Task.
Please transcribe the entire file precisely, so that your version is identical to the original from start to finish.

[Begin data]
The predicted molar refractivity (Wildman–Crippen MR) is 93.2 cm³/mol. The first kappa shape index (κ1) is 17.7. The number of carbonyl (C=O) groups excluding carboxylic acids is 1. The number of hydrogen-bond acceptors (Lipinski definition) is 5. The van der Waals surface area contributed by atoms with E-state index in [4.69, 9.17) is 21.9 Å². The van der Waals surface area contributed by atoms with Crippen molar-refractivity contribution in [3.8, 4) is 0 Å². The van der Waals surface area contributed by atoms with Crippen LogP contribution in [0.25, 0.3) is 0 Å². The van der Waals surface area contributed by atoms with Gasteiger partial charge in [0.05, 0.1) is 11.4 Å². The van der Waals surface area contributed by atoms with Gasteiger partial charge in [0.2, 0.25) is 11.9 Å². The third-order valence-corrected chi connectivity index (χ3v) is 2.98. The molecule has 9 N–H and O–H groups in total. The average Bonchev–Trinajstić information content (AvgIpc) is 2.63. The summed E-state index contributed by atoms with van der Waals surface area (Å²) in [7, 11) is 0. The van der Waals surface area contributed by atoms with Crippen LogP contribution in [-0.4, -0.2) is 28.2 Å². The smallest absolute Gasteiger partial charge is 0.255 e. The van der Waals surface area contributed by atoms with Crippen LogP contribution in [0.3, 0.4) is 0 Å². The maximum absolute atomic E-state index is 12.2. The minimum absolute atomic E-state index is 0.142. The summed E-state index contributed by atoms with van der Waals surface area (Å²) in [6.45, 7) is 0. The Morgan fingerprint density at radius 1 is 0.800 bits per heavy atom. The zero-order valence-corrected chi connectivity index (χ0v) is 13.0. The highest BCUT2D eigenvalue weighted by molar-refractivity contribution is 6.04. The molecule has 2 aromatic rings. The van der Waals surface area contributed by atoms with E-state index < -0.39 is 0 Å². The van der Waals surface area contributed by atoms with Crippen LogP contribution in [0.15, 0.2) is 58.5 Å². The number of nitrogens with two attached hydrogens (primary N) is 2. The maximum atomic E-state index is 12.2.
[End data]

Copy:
The predicted molar refractivity (Wildman–Crippen MR) is 93.2 cm³/mol. The first kappa shape index (κ1) is 17.7. The number of carbonyl (C=O) groups excluding carboxylic acids is 1. The number of hydrogen-bond acceptors (Lipinski definition) is 5. The van der Waals surface area contributed by atoms with E-state index in [4.69, 9.17) is 21.9 Å². The van der Waals surface area contributed by atoms with Crippen molar-refractivity contribution in [3.8, 4) is 0 Å². The van der Waals surface area contributed by atoms with Crippen LogP contribution in [0.25, 0.3) is 0 Å². The van der Waals surface area contributed by atoms with Gasteiger partial charge in [0.05, 0.1) is 11.4 Å². The van der Waals surface area contributed by atoms with Gasteiger partial charge in [0.2, 0.25) is 11.9 Å². The third-order valence-corrected chi connectivity index (χ3v) is 2.98. The molecule has 9 N–H and O–H groups in total. The average Bonchev–Trinajstić information content (AvgIpc) is 2.63. The summed E-state index contributed by atoms with van der Waals surface area (Å²) in [7, 11) is 0. The van der Waals surface area contributed by atoms with Crippen LogP contribution in [-0.4, -0.2) is 28.2 Å². The smallest absolute Gasteiger partial charge is 0.255 e. The van der Waals surface area contributed by atoms with Crippen LogP contribution in [0.3, 0.4) is 0 Å². The maximum absolute atomic E-state index is 12.2. The minimum absolute atomic E-state index is 0.142. The summed E-state index contributed by atoms with van der Waals surface area (Å²) in [6.45, 7) is 0. The Morgan fingerprint density at radius 1 is 0.800 bits per heavy atom. The zero-order valence-corrected chi connectivity index (χ0v) is 13.0. The highest BCUT2D eigenvalue weighted by molar-refractivity contribution is 6.04. The molecule has 2 aromatic rings. The van der Waals surface area contributed by atoms with E-state index < -0.39 is 0 Å². The van der Waals surface area contributed by atoms with Crippen LogP contribution in [0.15, 0.2) is 58.5 Å². The number of nitrogens with two attached hydrogens (primary N) is 2. The maximum atomic E-state index is 12.2.